Activated - - NEWS - By Tina Kapp Tina Kapp is a dancer, pre­sen­ter, and free­lance writer in South Africa. She runs an en­ter­tain­ment com­pany that helps raise funds for char­ity and mis­sion­ary projects. This ar­ti­cle was adapted from a pod­cast on Just1Thing, 3 a Chris­tian charac

It’s se­cond na­ture for some peo­ple to have faith and show trust in God. They some­how see the good in dif­fi­cult peo­ple or try­ing sit­u­a­tions. To them, the glass is al­ways half full. You’ll of­ten hear them say things like, “God will sup­ply,” and, “Don’t worry, things will work out.” Upon meet­ing a per­son like this for the first time, you’d prob­a­bly think their life has been pretty peachy—with very few prob­lems and ev­ery­thing go­ing their way.

It might sur­prise you, though, to dis­cover that peo­ple with such ex­em­plary per­son­al­i­ties didn’t nec­es­sar­ily be­come faith-filled and pos­i­tive be­cause their lives floated along like a song. Many peo­ple have taken on this na­ture as a re­sult of fac­ing dif­fi­cult, try­ing, some­times heart­break­ing and painful cir­cum­stances, and choos­ing to wait to see how God would come through for them—even though it some­times took a while.

They may have fought bat­tles with their health or watched their chil­dren bat­tle an en­dur­ing sick­ness or lost a loved one. What­ever it was, th­ese faith-filled peo­ple came out strong, coura­geous, and com­pas­sion­ate. I take my hat off to them. They give life and mean­ing to the word faith and show me that no mat­ter how bad things get, God will be there to help me through; all I have to do is hold on to Him and to the faith I have re­ceived through His Word, which will keep doubts and dis­cour­age­ment away.

God prom­ises, “All things work to­gether for good to them that love God.” It took me a while to re­al­ize

1 that the verse doesn’t say, “All things are al­ways good” but that, “All things work to­gether for good.” To me, that means that even though bad things do hap­pen to all of us, God works them into the story of our lives to bring about good on our be­half,

whether now or in eternity. When I take this ap­proach, I also re­al­ize that we can’t thank Him for all the good in our lives and then blame Him for the bad things. It means we can trust Him through the bad and be ab­so­lutely con­fi­dent that He’ll make our dif­fi­cul­ties be­come some­thing good, or through them bring some­thing good into our lives.

The Bi­ble is so full of ex­am­ples of this prin­ci­ple, and I think it’s be­cause God wanted to get this point across.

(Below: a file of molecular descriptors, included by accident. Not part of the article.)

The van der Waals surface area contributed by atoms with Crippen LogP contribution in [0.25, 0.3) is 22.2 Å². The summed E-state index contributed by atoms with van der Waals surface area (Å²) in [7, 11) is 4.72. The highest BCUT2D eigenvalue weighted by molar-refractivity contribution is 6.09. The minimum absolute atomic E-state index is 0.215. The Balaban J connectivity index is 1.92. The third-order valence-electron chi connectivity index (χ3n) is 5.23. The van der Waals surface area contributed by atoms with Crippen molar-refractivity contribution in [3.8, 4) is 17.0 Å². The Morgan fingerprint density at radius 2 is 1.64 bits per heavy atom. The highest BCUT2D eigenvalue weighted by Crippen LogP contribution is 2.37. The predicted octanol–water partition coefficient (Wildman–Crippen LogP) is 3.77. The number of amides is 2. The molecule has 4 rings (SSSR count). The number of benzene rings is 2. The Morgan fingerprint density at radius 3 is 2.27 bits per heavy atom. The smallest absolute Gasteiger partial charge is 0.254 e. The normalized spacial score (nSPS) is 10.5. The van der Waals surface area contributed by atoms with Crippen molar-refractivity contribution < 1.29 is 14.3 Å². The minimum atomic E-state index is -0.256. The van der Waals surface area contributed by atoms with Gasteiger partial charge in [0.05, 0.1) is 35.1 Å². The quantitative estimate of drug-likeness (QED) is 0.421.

King David is one of my fa­vorites. Imag­ine for a se­cond that your big ca­reer plan was to be a shep­herd, which from my vast knowl­edge of shep­herd­ing (and my vivid imag­i­na­tion) amounted to watch­ing sheep eat for hours, fight­ing off the odd lifethreat­en­ing beast, and fid­dling on your harp. Then sud­denly, you’re hit­ting the big time: you get anointed king; you kill a gi­ant in front of two armies, the king, and your big brothers; and you be­come best bud­dies with the heir to the throne. At that point, if David was all like, Yeah, God’s re­ally great, you’d know it was easy for him to say that.

How­ever, re­al­ity hit later on when he nearly lost the king­dom (a few times), had his own son be­tray him, and had to face God’s pun­ish­ments for some se­ri­ously bad choices. You know that when he praised God af­ter that, he was do­ing it from a place where he knew ex­actly what it meant to trust God through ups and downs.

I was read­ing where King David says to God, “You are great and do mar­velous deeds; you alone are God. I will praise you, Lord my God, with all my heart; I will glo­rify your name for­ever. For great is your love to­ward me; you have de­liv­ered me from the depths, from the realm of the dead.”

2 In that psalm he’s des­per­ately pray­ing yet again for God to de­liver him from his en­e­mies, but he also knows and is con­fi­dent in God’s pro­tec­tion and care, so that his faith is not shaken but is stronger than ever.

Faith is com­pared to gold in the Bi­ble. And like gold, faith has high value. Faith that weak­ens when it is tested would be like hav­ing a cur­rency with lit­tle or no value, which would be pretty use­less. But like gold, faith is pre­cious, rare, costly, and lasts a life­time.

In my own life, I can look back at sit­u­a­tions and events that weren’t easy to ex­pe­ri­ence, or that I def­i­nitely wouldn’t want to re­live, but I re­al­ize that if I hadn’t gone through the tough times, I would have missed some of the won­der­ful things that I gained along the way. Hav­ing this knowl­edge and ex­pe­ri­ence has strength­ened my faith and given me the as­sur­ance that no mat­ter what emo­tional storms I go through, I know Je­sus is be­hind them, wait­ing to shine through and give me ex­actly what I need to move for­ward with grace and strength, ready to face what­ever else life throws at me.

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